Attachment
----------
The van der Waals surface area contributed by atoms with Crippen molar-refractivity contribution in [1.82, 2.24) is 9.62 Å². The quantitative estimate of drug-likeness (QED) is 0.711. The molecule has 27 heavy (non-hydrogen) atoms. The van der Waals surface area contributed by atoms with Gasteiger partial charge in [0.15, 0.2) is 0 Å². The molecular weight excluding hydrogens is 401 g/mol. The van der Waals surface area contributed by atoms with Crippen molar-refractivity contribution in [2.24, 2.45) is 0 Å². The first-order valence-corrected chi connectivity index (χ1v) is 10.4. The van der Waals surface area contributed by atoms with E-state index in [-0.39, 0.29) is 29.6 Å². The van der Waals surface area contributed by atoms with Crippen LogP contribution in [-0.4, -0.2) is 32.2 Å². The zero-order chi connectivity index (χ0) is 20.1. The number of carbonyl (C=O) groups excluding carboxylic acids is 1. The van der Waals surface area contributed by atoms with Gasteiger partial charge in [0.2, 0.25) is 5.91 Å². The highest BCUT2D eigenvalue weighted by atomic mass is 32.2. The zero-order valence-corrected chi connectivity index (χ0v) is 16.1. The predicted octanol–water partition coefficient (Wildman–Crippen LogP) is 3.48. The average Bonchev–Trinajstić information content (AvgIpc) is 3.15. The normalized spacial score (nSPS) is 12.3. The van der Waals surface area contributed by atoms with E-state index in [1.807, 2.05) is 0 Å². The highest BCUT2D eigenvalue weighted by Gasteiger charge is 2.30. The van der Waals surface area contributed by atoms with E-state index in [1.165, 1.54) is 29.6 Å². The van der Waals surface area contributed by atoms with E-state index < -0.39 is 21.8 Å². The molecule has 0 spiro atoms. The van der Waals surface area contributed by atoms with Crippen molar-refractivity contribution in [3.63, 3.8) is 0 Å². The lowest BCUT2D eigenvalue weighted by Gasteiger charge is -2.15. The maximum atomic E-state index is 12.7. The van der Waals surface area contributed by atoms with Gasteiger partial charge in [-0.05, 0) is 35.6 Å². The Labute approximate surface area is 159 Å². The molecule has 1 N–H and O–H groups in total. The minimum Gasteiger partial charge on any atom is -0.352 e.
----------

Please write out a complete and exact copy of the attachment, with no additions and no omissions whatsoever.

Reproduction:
The van der Waals surface area contributed by atoms with Crippen molar-refractivity contribution in [1.82, 2.24) is 9.62 Å². The quantitative estimate of drug-likeness (QED) is 0.711. The molecule has 27 heavy (non-hydrogen) atoms. The van der Waals surface area contributed by atoms with Gasteiger partial charge in [0.15, 0.2) is 0 Å². The molecular weight excluding hydrogens is 401 g/mol. The van der Waals surface area contributed by atoms with Crippen molar-refractivity contribution in [2.24, 2.45) is 0 Å². The first-order valence-corrected chi connectivity index (χ1v) is 10.4. The van der Waals surface area contributed by atoms with E-state index in [-0.39, 0.29) is 29.6 Å². The van der Waals surface area contributed by atoms with Crippen LogP contribution in [-0.4, -0.2) is 32.2 Å². The zero-order chi connectivity index (χ0) is 20.1. The number of carbonyl (C=O) groups excluding carboxylic acids is 1. The van der Waals surface area contributed by atoms with Gasteiger partial charge in [0.2, 0.25) is 5.91 Å². The highest BCUT2D eigenvalue weighted by atomic mass is 32.2. The zero-order valence-corrected chi connectivity index (χ0v) is 16.1. The predicted octanol–water partition coefficient (Wildman–Crippen LogP) is 3.48. The average Bonchev–Trinajstić information content (AvgIpc) is 3.15. The normalized spacial score (nSPS) is 12.3. The van der Waals surface area contributed by atoms with E-state index in [1.807, 2.05) is 0 Å². The highest BCUT2D eigenvalue weighted by Gasteiger charge is 2.30. The van der Waals surface area contributed by atoms with E-state index in [1.165, 1.54) is 29.6 Å². The van der Waals surface area contributed by atoms with E-state index < -0.39 is 21.8 Å². The molecule has 0 spiro atoms. The van der Waals surface area contributed by atoms with Crippen molar-refractivity contribution in [3.63, 3.8) is 0 Å². The lowest BCUT2D eigenvalue weighted by Gasteiger charge is -2.15. The maximum atomic E-state index is 12.7. The van der Waals surface area contributed by atoms with Gasteiger partial charge in [-0.05, 0) is 35.6 Å². The Labute approximate surface area is 159 Å². The molecule has 1 N–H and O–H groups in total. The minimum Gasteiger partial charge on any atom is -0.352 e.